The Nigerian National Petroleum Corporation (NNPC) has alerted the federal, states and local governments to its dwindling contribution to the federation account as a result of the bloated fuel subsidy saying that it may not be able to make any contribution to FAAC in April and May 2021.
The corporation, which stated this in a document titled, ‘January to March actual and April to June projected remittance to federation account,” indicated that it would not make any remittance for the April and May FAAC after paying fuel subsidy from its revenue.
The document, which was attached to a letter written to the Accountant General of the Federation, was dated April 26 and signed by the NNPC’s Chief Financial Officer, Umar Isa.
In the letter, copies of which were sent to the Minister of Finance, Budget, and National Planning; the Director-General of the Nigeria Governors’ Forum; the Director, Home Finance; and the Chairman, Commissioners of Finance Forum, the corporation explained how fuel subsidy had been affecting its revenue to FAAC.
FAAC committee, which meets monthly to share funds among federal, state and local governments, consists of the finance minister, state commissioners of finance, state accountants-general, accountant-general of the federation and the permanent secretary of the Federal Ministry of Finance.
The money shared at FAAC comes from revenues generated by the Nigeria Customs Service, the Federal Inland Revenue Service and the NNPC.
However, Nigeria’s oil corporation is the highest contributor as crude oil is the biggest source of revenue for the country.
Recall that a statement by the Edo State Governor, Godwin Obaseki, that the Central Bank of Nigeria printed N60bn to augment the March allocation following a shortfall in revenue generated controversy with the Federal Government denying the allegation.
An analysis of the NNPC’s projection in the document obtained by one of our correspondents on Wednesday, shows that while the net revenue to FAAC in April is N111.966bn, the NNPC value shortfall as a result of petrol subsidy is put at N111.966bn, leaving zero remittance as the net revenue to FAAC after value loss.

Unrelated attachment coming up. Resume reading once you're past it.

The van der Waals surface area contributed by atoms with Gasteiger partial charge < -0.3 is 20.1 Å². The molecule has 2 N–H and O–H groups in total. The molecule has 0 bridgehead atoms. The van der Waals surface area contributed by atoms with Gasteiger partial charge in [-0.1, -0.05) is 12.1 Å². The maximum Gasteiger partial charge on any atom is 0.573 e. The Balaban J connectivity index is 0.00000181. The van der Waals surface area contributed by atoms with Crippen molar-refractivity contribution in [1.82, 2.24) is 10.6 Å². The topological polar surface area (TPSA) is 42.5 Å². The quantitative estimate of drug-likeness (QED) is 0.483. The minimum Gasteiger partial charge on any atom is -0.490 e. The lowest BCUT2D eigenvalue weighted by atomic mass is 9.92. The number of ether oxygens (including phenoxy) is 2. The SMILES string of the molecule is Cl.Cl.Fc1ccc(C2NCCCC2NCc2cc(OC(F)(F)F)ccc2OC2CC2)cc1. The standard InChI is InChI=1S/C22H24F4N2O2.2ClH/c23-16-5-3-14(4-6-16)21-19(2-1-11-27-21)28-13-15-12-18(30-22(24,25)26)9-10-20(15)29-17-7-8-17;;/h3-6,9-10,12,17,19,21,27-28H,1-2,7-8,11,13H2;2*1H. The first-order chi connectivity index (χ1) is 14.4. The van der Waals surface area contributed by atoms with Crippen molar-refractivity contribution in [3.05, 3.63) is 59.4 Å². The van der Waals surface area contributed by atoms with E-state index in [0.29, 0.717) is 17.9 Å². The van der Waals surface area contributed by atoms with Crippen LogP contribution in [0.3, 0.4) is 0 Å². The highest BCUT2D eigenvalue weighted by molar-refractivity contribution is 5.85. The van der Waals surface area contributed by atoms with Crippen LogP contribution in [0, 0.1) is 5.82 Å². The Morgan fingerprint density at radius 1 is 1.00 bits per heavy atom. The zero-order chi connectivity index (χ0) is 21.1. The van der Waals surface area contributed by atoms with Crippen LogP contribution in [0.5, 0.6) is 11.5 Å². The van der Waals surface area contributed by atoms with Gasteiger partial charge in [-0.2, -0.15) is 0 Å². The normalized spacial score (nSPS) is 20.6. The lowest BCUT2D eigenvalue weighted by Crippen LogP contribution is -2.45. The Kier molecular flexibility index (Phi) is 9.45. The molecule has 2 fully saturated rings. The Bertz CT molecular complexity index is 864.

In May, net revenue to FAAC is projected to be N171.747bn, the NNPC value shortfall is put at N171.746bn, leaving zero remittance as the net revenue to FAAC after value loss as a result of fuel subsidy payment.
In June, the projected net revenue to FAAC is at N105.337bn, the NNPC value shortfall is N92.371bn, while the net revenue to FAAC after value loss is put at N12.966bn.
According to the document, the NNPC in the letter stated that in January, February and March, the oil firm’s net revenue to FAAC after value loss were N96.86bn, N64.16bn and N41.184bn respectively.
The letter read in part, “The Accountant-General of the Federation is kindly invited to note that the average landing cost of premium motor spirit for the month of March 2021 was N184 per litre as against the subsisting ex-coastal price of N128 per litre, which has remained constant notwithstanding the changes in the macroeconomic variables affecting petroleum products pricing.
“As the discussions between government and the labour have yet to be concluded, the NNPC recorded a value shortfall of N111,966,456,903.74 in February 2021 as a result of the difference highlighted above.
“The AGF is invited to note that the sum of N111,966,456,903.74 will be deducted from April 2021 oil and gas proceeds due to the federation in May 2021, which will translate to zero remittance to the Federation Account from NNPC in the month of May 2021.”
The NNPC wrote the letter as its officials told one of our correspondents that being the major contributor to FAAC, it had been facing serious revenue challenges in the recent past.
An impeccable source at the corporation, who spoke on condition of anonymity, due to the nature of the subject, said, “The NNPC, the FIRS, Customs and the NPA, all revenue generating agencies, contribute specified quantum to FAAC. But the largest contributors are usually the NNPC and the FIRS.
“So once there is a shock to the NNPC’s revenue yielding capacity, it will affect the entire federation. On several occasions, the NNPC has been accused of not disclosing all the revenues it makes.
“Since last year, even before COVID-19, the corporation had a challenge in terms of revenue and this was worsened by COVID-19, as well as the oil production quota allotted to the NNPC by OPEC.”
OPEC, an organisation which has Nigeria as member, asked its members to cut down on the volume of crude they produce in order to help shore up global oil prices.
Nigeria had to cut down its production from over 1.8 million barrels per day to about 1.4 million barrels per day in keeping with the demand of OPEC, a development that had also reduced crude oil revenues for the country.
“All these variables worsened the revenue capacity of the corporation. So what the corporation has done now is to alert FAAC through the AGF. The Edo State governor was actually raising this issue, although he did not put it rightly,” the source stated.
The official added, “And right now as it stands, there are fears that it may get to a point where the corporation might find it tough to even pay salaries. It is that bad.
“Even last year, there was the concern that salaries for September would not come as expected. The challenge is now coupled with the bloated subsidy, because the NNPC is shouldering subsidy 100 per cent.”